Busted.

Whenever I see a police car nearby while driving I immediately reflect upon whether I am driving beyond reproach (and beyond ticket parameters).  Of course, due to my half Catholic/half Jewish lineage I always readily absorb any guilt that I think I even remotely deserve and even some I may not.  I am, despite all the tales that are told about my troublemaker nature, a pretty big rule follower.  I try every day to be a good citizen.  Some days are better than others. ;-)

Today I received a speeding ticket on the way to work.  I had turned off 45th onto 12th and was apparently clipping along when a police officer passed me and clocked my speed.  He told me he clocked me at 53 in a 40 mile an hour zone.  I didn’t question his assertion.  My half Catholic/half Jewish persona just absorbed the guilt and was compliant.  Indeed, I was in a bit of shock.  It has been awhile since I have been stopped by an officer. I cannot tell you when the last time was that I had to dig through the black hole that is my glove box to get my insurance card and registration.

The officer – Officer Bair  – was very nice and polite.  He only wrote me a ticket for going ten miles over the speed limit instead of the 13 he said he clocked me at.  So the effect was – you are getting a ticket, but I am also giving you a gift by cutting you some slack. I am pretty sure there is some psychology wrapped up in there, but I am okay with it.

I told my students about the ticket.  They had a whole list of suggestions about how to get out of future tickets – things to say or do that have proven successful for them or their friends in the past.  But that isn’t me – I am about absorbing the guilt not deflecting it.  Plus, let’s face it – I was obviously speeding.  I may have been going five miles over the speed limit or 13 miles over or something in-between – but speeding is speeding.  I did the crime and I reconciled myself to the reality that I would have to do the time (which sounds all Law and Order like, but really means I took my $10 ticket without complaint).

I also took my ticket with appropriate reverence. I didn’t joke with Officer Bair.  That would be my norm in such an awkward situation.    When Officer Bair told me he clocked me at 53, I refrained from saying, “Is that all?” When I struggled to get my license out of my wallet, I refrained from saying, “Can I just pay you off with a credit card instead?”  When he asked me for my phone number, I refrained from saying, “I’ll give you mine, if you give me yours.” When Officer Bair said, after giving me the ticket, “Now slow down…” – I refrained from saying, “Are you kidding me?  Now I have to go twice as fast to get to work.”  I just behaved like a good and repentant citizen and kept my irreverent sense of humor to myself.  I was downright docile.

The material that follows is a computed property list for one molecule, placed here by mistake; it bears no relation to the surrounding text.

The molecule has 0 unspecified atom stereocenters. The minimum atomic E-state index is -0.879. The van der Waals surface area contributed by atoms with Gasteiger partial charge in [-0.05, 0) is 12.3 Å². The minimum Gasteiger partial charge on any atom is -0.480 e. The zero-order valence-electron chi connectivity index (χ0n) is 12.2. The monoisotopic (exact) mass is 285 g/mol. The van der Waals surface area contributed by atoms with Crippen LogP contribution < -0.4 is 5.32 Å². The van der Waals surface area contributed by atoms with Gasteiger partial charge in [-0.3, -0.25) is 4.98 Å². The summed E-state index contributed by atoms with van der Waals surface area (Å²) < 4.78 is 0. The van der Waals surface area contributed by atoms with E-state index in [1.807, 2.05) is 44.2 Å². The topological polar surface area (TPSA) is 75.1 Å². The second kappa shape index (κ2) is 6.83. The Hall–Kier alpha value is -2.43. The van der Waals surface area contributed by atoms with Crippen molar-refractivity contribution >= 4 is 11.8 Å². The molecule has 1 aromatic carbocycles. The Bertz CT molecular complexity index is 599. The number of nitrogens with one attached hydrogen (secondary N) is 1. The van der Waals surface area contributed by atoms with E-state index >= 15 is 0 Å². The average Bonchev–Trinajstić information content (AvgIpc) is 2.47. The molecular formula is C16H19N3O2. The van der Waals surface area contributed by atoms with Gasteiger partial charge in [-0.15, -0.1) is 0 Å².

And there you have it – my life of crime as it played out on 12th today. There were no shootouts, no handcuffs, no mugshots, no headlines in the newspaper – only one officer trying to do his job and one half Catholic/half Jewish girl trying to retain whatever remnants of good citizen status she had left. ;-)

Day one thousand three hundred and fifty-three of the new forty – obla di obla da

Ms. C

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About Ms. C

I teach at NDSU...but I remain a student of life with all the enthusiasm that entails. My favorite saying is, "Sometimes you have to take the leap and build your wings on the way down." In the new forty that is what I am doing...building my wings.
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One Response to Busted.

  1. tim haering says:

    Dang, I hate slice-of-life stories. I can just tell, you could have conjured a moral out of this, if you’d tried. Instead, all I took away from this hurried stop in my daily news perusal was a chuckle. You are a Badlands baddie on the lam. Band on the run, band on the run. The county judge, held a grudge, will search forevermore. Did you like Wings too? Obli di, obla da. I only became a Beatle fan after the Rutles. Write on!

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